#5295510 Peer-to-peer Massive Multiplayer Game

Posted by hplus0603 on 07 June 2016 - 10:06 AM

Some games support host migration, which mitigates the "game poofing" problem.




#5295373 Multiplayer Movement Problem

Posted by hplus0603 on 06 June 2016 - 04:04 PM

I just am not sure how I would update their positions on the server without some type of loop.

 

If it's a physics based simulation, you actually want to update the simulation using a loop, and you want the physics time step size to be the same on all clients and server.

 

Another option is to keep a priority queue of commands sorted by time. Each time someone needs the state of the world, resolve all the events that have a time less than the time that you're querying for. This will update the world "on demand" as needed.




#5295324 Wi-Fi Latency (Local Network)

Posted by hplus0603 on 06 June 2016 - 12:18 PM

I agree. Use UDP broadcast on the local subnet. Send three or so packets per button press, at time T, T+15ms, and T+60 ms, with a "this is packet N" counter.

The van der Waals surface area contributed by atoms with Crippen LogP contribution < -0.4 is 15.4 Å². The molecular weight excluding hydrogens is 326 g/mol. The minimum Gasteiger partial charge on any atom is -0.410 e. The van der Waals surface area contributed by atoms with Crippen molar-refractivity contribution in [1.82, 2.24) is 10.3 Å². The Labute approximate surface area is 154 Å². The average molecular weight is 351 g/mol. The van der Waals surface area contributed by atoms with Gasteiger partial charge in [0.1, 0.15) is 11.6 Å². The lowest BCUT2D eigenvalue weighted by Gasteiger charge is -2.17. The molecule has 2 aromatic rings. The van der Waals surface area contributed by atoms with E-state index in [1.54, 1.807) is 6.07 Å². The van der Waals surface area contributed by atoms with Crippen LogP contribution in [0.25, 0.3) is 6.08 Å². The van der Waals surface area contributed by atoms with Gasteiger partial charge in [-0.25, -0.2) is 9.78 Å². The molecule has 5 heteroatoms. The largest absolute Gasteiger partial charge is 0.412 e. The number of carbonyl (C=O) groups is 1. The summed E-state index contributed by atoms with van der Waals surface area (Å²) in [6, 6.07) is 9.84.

Alternatively, have the PC echo back to the network each time it receives a packet, and have the client keep sending every 15 milliseconds until it sees the echo. That would be even simpler!

 

UDP broadcast on the local subnet is generally easiest by turning on SO_BROADCAST and sending to the IP address 0xffffffff (255.255.255.255)

However, if your wifi access point routes (as oppoed to switches) between wired and wireless, you may need to actually use the network address -- if your network is 192.168.1.0/24, then the network address is 192.168.1.255, for example. Finding the network address of a host is actually annoying and platform specific, so start with 255.255.255.255 and hopefully it works fine (it usually does, once SO_BROADCAST is turned on.)
 




#5295321 Peer-to-peer Massive Multiplayer Game

Posted by hplus0603 on 06 June 2016 - 12:12 PM

I played around with the idea of a tree-structured network topology a while back, and came to the conclusion that the additional latency from the additional hops is not worth it, compared to just letting everybody connect in a star to the host. Network bandwidth is not generally a main limiting factor.